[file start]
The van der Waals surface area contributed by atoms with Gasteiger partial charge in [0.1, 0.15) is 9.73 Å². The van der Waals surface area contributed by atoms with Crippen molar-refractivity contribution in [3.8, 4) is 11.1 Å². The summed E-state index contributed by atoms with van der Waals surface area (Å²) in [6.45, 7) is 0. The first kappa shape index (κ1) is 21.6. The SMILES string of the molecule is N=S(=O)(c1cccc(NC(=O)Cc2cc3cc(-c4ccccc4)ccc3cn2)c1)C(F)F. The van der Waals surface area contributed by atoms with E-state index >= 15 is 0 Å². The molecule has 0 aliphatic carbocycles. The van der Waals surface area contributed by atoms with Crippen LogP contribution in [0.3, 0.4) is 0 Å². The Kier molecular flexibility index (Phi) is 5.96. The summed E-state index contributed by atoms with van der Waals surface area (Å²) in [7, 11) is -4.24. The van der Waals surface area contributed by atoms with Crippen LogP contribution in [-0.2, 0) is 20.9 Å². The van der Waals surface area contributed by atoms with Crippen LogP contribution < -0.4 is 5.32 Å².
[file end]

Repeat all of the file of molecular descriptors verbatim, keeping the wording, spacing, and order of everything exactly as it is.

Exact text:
The van der Waals surface area contributed by atoms with Gasteiger partial charge in [0.1, 0.15) is 9.73 Å². The van der Waals surface area contributed by atoms with Crippen molar-refractivity contribution in [3.8, 4) is 11.1 Å². The summed E-state index contributed by atoms with van der Waals surface area (Å²) in [6.45, 7) is 0. The first kappa shape index (κ1) is 21.6. The SMILES string of the molecule is N=S(=O)(c1cccc(NC(=O)Cc2cc3cc(-c4ccccc4)ccc3cn2)c1)C(F)F. The van der Waals surface area contributed by atoms with E-state index >= 15 is 0 Å². The molecule has 0 aliphatic carbocycles. The van der Waals surface area contributed by atoms with Crippen LogP contribution in [0.3, 0.4) is 0 Å². The Kier molecular flexibility index (Phi) is 5.96. The summed E-state index contributed by atoms with van der Waals surface area (Å²) in [7, 11) is -4.24. The van der Waals surface area contributed by atoms with Crippen LogP contribution in [-0.2, 0) is 20.9 Å². The van der Waals surface area contributed by atoms with Crippen LogP contribution < -0.4 is 5.32 Å².